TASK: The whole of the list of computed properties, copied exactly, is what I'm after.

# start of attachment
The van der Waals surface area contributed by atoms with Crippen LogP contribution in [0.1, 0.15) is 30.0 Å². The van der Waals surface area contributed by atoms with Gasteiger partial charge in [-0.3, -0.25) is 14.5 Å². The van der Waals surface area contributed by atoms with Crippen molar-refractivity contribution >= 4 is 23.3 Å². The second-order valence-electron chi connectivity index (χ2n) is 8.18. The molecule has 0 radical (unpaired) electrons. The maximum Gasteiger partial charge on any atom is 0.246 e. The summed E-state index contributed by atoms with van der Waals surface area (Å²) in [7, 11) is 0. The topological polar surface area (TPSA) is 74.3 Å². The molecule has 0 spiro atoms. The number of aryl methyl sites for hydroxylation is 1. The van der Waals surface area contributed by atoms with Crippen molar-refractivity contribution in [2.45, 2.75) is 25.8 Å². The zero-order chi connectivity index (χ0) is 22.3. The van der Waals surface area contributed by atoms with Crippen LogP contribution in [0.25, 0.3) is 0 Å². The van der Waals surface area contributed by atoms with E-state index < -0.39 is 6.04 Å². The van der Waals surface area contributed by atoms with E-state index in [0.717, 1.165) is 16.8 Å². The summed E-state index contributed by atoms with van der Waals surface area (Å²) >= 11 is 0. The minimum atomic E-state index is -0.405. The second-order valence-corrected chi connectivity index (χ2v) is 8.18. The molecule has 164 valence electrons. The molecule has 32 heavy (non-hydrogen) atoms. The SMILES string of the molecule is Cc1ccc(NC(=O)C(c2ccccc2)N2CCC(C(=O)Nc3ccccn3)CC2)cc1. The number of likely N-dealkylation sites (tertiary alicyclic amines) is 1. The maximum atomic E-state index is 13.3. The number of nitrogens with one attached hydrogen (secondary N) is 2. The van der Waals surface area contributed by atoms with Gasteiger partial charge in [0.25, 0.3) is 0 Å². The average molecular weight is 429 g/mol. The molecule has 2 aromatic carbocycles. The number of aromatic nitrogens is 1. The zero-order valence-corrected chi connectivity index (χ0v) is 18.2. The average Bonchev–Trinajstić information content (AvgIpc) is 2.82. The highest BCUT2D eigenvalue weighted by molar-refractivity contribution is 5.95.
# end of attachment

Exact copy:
The van der Waals surface area contributed by atoms with Crippen LogP contribution in [0.1, 0.15) is 30.0 Å². The van der Waals surface area contributed by atoms with Gasteiger partial charge in [-0.3, -0.25) is 14.5 Å². The van der Waals surface area contributed by atoms with Crippen molar-refractivity contribution >= 4 is 23.3 Å². The second-order valence-electron chi connectivity index (χ2n) is 8.18. The molecule has 0 radical (unpaired) electrons. The maximum Gasteiger partial charge on any atom is 0.246 e. The summed E-state index contributed by atoms with van der Waals surface area (Å²) in [7, 11) is 0. The topological polar surface area (TPSA) is 74.3 Å². The molecule has 0 spiro atoms. The number of aryl methyl sites for hydroxylation is 1. The van der Waals surface area contributed by atoms with Crippen molar-refractivity contribution in [2.45, 2.75) is 25.8 Å². The zero-order chi connectivity index (χ0) is 22.3. The van der Waals surface area contributed by atoms with Crippen LogP contribution in [0.25, 0.3) is 0 Å². The van der Waals surface area contributed by atoms with E-state index < -0.39 is 6.04 Å². The van der Waals surface area contributed by atoms with E-state index in [0.717, 1.165) is 16.8 Å². The summed E-state index contributed by atoms with van der Waals surface area (Å²) >= 11 is 0. The minimum atomic E-state index is -0.405. The second-order valence-corrected chi connectivity index (χ2v) is 8.18. The molecule has 164 valence electrons. The molecule has 32 heavy (non-hydrogen) atoms. The SMILES string of the molecule is Cc1ccc(NC(=O)C(c2ccccc2)N2CCC(C(=O)Nc3ccccn3)CC2)cc1. The number of likely N-dealkylation sites (tertiary alicyclic amines) is 1. The maximum atomic E-state index is 13.3. The number of nitrogens with one attached hydrogen (secondary N) is 2. The van der Waals surface area contributed by atoms with Gasteiger partial charge in [0.25, 0.3) is 0 Å². The average molecular weight is 429 g/mol. The molecule has 2 aromatic carbocycles. The number of aromatic nitrogens is 1. The zero-order valence-corrected chi connectivity index (χ0v) is 18.2. The average Bonchev–Trinajstić information content (AvgIpc) is 2.82. The highest BCUT2D eigenvalue weighted by molar-refractivity contribution is 5.95.